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How to Guestimate the Best Silhouette Cut Settings for Materials Not on the Material List

With the release of the new Silhouette Kraft Blades, a lot of users are trying to figure out what cut settings work best for various materials.

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Unfortunately the 2mm and 3mm Kraft blades were released prior to when the cut settings, for the large majority of the materials they can cut, are available in the Silhouette Studio software.

I have done a whole lot test cutting on a wide assortment of materials...and am going to share my biggest tip for finding the best blade depth for materials.   Or at least to give you a good place to start!

Knowing how to zero in on the best Silhouette cut settings to start with will reduce the amount of test cutting you need to do and also reduce the amount of material you waste on bad cuts.

What Do Silhouette Blade Depths Actually Mean?

The 2mm and 3mm blades are intended for thick, dense materials.  The 2mm Kraft Blade has blade settings of 1-20.  A blade setting of 1 would be 0.1 mm, 10 would be 1.0 mm and 20 is 2.0 mm.  Same goes for the 3mm blade with a blade depth of 30 being 3mm.

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It's also important to understand that the Kraft blades work like an Xacto knife with the tip being very fine to reduce drag. It's so sharp though that it can get stuck in the cutting mat if the blade depth is too deep.

If you have a 2mm thick material you don't want to try to cut it on a blade depth of 20 because the tip of the blade may hit the mat and cause you cutting problem. Instead you want to have a slightly lower blade depth.  Keep in mind force will also play into this by pressing the blade depth into the material - that's why it's okay (and actually ideal) to have a blade depth that is less than thickness of the material itself.

Finding the Best Blade Depth for 2mm or 3mm Silhouette Kraft Blade

Let's take this genuine Cricut leather, for example.  Each sheet is 1.6mm which gives me an idea that I should set the blade depth around 16 to cut all the way through it. Some products will tell you exactly how thick they are in the product description. If you don't have this information, however, hold the blade up to the edge of the material and literally twist the blade until the tip is even with the edge.

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Once you know the blade depth that would cut through the material, subtract about 2 or 3 blade depths - and that's the blade depth you want to START cutting on.  Always start with a slow speed of 1 or 2.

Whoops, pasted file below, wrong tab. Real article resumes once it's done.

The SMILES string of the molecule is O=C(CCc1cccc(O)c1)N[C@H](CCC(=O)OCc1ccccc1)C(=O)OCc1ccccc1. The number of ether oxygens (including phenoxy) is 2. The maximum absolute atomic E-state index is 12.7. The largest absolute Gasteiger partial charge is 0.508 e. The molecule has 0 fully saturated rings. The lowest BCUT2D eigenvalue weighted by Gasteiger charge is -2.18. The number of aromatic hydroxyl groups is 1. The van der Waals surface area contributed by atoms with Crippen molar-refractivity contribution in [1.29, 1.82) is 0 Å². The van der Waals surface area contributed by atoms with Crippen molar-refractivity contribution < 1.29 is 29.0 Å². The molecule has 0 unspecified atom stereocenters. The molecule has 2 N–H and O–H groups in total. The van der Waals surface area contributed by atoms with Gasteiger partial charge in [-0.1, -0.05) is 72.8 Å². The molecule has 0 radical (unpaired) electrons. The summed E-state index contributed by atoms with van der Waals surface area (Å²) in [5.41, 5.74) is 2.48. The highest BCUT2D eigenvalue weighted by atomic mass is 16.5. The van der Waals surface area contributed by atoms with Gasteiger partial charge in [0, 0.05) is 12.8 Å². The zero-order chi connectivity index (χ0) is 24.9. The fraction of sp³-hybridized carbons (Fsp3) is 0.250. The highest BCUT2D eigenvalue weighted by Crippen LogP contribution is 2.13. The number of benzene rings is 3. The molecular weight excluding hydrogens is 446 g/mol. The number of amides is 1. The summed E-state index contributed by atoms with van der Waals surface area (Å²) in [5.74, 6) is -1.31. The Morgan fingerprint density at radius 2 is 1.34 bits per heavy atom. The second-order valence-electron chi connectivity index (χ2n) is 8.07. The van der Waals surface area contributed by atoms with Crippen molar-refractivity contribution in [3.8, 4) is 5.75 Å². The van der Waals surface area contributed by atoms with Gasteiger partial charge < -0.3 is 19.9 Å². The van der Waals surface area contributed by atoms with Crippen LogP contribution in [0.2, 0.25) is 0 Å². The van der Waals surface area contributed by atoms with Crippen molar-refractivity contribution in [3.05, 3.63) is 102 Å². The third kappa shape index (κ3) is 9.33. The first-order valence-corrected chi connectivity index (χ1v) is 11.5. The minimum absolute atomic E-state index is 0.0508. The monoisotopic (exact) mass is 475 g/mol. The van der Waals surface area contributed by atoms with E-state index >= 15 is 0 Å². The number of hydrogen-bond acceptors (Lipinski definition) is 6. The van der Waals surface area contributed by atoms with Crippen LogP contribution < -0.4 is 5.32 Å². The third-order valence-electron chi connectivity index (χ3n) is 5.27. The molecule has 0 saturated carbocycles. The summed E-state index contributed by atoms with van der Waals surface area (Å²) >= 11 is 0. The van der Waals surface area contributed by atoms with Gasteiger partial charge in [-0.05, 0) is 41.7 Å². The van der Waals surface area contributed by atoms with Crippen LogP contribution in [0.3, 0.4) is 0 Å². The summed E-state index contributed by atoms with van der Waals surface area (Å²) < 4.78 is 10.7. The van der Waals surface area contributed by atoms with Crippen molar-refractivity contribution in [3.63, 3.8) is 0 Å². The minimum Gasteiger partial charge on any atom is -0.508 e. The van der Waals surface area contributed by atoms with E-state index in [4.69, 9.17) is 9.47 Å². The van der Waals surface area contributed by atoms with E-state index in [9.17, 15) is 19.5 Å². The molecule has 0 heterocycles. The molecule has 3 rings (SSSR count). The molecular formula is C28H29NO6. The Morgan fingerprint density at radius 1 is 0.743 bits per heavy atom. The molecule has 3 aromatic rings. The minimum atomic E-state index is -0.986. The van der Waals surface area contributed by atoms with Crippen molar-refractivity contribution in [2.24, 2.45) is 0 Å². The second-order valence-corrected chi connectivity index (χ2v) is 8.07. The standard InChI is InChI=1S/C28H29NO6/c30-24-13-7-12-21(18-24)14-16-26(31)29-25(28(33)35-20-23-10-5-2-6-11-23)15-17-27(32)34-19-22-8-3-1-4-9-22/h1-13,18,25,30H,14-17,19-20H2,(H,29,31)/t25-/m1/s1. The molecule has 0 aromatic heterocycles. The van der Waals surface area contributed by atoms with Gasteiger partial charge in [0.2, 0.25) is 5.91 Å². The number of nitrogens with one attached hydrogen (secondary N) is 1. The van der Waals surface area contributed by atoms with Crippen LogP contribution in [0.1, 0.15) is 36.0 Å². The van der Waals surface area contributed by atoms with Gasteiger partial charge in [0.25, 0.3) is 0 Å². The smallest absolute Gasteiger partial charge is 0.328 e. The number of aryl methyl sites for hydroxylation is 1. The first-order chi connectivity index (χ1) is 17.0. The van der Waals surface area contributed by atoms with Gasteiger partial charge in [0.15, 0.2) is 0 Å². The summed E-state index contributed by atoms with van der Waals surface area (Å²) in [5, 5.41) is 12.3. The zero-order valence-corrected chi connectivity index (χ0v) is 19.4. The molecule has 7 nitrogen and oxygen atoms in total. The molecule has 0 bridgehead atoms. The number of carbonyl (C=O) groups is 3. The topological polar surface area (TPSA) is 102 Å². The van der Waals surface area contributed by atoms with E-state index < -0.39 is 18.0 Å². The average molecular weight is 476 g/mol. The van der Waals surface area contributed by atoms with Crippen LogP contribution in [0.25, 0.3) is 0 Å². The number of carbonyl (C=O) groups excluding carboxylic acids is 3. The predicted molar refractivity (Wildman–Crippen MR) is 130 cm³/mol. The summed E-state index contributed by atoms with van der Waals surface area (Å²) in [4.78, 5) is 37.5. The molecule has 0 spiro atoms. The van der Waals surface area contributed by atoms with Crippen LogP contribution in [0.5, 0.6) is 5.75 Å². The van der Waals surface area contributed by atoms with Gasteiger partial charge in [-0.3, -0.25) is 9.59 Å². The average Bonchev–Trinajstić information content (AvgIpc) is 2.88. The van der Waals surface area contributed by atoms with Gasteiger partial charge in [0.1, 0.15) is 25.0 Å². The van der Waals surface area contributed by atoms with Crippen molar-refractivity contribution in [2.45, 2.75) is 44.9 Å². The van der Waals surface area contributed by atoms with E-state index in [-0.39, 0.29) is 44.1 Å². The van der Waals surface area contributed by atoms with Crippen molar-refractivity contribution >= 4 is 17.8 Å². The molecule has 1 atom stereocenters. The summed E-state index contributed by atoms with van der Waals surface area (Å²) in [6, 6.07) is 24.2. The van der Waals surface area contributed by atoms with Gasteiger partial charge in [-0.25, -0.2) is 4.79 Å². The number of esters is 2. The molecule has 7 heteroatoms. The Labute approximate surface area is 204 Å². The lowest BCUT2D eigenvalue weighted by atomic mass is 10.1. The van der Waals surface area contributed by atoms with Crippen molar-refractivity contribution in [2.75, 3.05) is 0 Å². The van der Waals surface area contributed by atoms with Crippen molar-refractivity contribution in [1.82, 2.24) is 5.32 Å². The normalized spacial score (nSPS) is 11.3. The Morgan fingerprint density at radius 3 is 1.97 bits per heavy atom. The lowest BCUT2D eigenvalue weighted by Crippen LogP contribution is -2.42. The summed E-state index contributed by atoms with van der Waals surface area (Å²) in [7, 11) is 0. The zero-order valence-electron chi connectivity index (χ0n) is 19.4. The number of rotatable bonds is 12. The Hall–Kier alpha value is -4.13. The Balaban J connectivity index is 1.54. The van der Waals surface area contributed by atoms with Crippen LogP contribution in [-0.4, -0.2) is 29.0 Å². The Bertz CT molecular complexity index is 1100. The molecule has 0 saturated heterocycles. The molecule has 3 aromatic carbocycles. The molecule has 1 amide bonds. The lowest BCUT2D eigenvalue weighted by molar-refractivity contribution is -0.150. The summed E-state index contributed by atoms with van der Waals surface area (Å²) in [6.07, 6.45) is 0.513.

Finally, you need to figure out the force. That's the trickiest one.  Keep in mind any material you need a kraft blade to cut is going to be thick. Softer materials like craft foam and balsa wood can handle strong force on every pass.

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But dense materials like chipboard and leather - cut best with 3mm kraft blade - need to essentially be scored first, on a low force like 4, with each additional pass increasing the force slightly until cut through.   You can follow this Silhouette School tutorial to learn how to set up varying force passes for the 3mm Kraft Blade.

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Understanding how to find cut settings is also important because, while I could tell you what cut settings I used for balsa wood, unless you get the exact same thickness and brand of of balsa wood, my settings may not work for you.

Note: This post may contain affiliate links. By clicking on them and purchasing products through my links, I receive a small commission. That's what helps fund Silhouette School so I can keep buying new Silhouette-related products to show you how to get the most out of your machine!

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1 comment

  1. I am wanting to design my own shapes for cutting. Gingko leaves, snowflakes, logos. How easy is it to do this with the Silhouette software? Do they have a feature that allows flipping the image over and pasting it to the original, to make a symmetrical design?


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